The Spanish military, like many others, was quite interested in developing a new semiautomatic or selective fire combat rifle after World War II. Franco’s political ties to Germany (combined with Spanish neutrality in the war) gave them unusually good access to German arms designs, and the Spanish experimented with several variations on the StG-44 in the late 1940s and 1950s. Of course, this would ultimately lead to the development and adoption of the roller-delayed CETME, but before that the intermediate cartridge idea was very much a subject of Spanish attention.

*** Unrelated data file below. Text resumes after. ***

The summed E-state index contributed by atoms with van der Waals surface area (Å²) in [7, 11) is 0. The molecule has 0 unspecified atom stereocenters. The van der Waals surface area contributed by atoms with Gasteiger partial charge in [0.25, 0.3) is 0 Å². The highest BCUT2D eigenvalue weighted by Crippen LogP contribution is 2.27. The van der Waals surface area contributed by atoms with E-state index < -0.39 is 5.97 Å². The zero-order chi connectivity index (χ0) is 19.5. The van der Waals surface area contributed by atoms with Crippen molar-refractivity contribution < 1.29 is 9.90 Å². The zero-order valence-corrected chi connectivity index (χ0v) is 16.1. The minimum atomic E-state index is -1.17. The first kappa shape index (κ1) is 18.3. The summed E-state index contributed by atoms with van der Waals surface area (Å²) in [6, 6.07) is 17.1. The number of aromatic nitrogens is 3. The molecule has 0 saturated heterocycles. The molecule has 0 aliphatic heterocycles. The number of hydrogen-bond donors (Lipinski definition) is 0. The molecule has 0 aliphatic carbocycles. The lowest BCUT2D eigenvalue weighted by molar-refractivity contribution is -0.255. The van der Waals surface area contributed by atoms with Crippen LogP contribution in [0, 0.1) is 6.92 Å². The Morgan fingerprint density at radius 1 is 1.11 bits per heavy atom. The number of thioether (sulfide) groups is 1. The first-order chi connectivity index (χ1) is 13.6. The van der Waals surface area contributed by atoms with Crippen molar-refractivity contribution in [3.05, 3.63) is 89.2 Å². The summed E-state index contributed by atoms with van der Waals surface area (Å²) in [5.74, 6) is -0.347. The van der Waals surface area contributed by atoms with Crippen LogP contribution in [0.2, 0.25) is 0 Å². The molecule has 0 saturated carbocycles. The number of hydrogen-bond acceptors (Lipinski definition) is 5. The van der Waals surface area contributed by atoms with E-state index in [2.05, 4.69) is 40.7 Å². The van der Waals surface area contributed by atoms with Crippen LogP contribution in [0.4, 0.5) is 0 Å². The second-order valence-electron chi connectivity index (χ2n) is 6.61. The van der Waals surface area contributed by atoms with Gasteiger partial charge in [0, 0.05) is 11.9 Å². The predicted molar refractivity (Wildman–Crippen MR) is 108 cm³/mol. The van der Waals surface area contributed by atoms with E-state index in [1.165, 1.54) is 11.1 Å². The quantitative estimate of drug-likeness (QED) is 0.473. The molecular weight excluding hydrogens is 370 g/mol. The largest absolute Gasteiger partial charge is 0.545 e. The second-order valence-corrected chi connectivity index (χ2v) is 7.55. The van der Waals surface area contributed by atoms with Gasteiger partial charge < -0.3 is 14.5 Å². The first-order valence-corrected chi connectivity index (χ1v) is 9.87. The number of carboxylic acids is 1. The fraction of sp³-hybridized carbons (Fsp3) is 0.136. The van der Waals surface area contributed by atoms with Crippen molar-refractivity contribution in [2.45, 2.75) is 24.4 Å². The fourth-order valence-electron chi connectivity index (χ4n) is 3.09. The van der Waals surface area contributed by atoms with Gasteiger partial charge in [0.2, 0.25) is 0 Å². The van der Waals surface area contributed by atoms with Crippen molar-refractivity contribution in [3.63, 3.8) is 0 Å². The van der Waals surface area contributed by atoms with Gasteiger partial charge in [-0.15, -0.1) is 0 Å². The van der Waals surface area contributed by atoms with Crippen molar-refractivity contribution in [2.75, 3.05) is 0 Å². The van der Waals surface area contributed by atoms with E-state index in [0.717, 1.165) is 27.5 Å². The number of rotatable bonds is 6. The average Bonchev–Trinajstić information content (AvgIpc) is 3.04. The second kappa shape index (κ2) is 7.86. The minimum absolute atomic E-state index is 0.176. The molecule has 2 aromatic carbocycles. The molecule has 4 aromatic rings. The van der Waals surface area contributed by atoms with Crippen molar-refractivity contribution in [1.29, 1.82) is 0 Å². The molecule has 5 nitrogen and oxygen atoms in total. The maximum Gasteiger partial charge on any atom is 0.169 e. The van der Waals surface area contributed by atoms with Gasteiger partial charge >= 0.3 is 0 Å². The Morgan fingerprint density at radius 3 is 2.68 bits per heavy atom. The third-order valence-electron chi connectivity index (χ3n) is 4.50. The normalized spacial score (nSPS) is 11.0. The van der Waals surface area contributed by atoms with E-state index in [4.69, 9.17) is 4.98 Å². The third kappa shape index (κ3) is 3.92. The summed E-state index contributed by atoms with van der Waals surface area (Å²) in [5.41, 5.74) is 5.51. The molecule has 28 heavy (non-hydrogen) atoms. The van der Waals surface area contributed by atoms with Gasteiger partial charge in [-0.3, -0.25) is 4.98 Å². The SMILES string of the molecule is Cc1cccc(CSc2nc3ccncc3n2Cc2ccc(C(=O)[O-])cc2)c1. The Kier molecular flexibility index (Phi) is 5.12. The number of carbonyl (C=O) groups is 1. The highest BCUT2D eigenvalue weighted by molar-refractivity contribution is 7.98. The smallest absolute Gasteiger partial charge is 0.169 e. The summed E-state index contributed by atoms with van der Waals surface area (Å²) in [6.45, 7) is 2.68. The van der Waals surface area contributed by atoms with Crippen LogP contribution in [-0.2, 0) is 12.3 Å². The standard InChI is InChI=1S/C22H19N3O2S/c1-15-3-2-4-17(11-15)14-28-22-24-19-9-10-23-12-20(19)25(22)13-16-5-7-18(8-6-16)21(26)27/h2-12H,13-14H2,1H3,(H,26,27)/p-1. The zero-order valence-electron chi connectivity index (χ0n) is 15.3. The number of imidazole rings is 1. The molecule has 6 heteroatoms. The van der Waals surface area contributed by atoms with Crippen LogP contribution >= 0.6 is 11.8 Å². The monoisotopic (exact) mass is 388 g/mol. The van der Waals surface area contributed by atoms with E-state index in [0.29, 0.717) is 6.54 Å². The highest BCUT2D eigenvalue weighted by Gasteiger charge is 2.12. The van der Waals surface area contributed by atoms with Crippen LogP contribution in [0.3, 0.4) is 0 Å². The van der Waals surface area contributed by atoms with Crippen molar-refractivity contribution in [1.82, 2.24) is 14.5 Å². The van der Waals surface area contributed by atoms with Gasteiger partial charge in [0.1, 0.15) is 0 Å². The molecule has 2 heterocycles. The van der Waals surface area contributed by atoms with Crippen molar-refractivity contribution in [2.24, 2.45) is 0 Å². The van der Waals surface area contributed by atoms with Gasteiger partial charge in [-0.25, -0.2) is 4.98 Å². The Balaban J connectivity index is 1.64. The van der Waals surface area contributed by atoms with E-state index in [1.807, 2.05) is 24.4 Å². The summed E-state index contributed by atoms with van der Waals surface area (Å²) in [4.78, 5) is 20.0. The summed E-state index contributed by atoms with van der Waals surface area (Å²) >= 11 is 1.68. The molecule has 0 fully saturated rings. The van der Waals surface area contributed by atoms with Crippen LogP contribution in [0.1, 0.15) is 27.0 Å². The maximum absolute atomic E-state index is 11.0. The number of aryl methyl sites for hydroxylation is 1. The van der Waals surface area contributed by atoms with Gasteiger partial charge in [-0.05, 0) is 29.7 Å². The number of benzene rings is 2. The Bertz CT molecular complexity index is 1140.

This particular rifle, designated Mosqueton CB-51, was one of those intermediate cartridge experiments. It retained the furniture and general appearance of a Mauser bolt action short rifle, but used a long stroke gas piston and rotating bolt in a self-loading action. Only 12 of these were made, although several other designs were also prototyped concurrently (including others also designated CB-51, confusingly).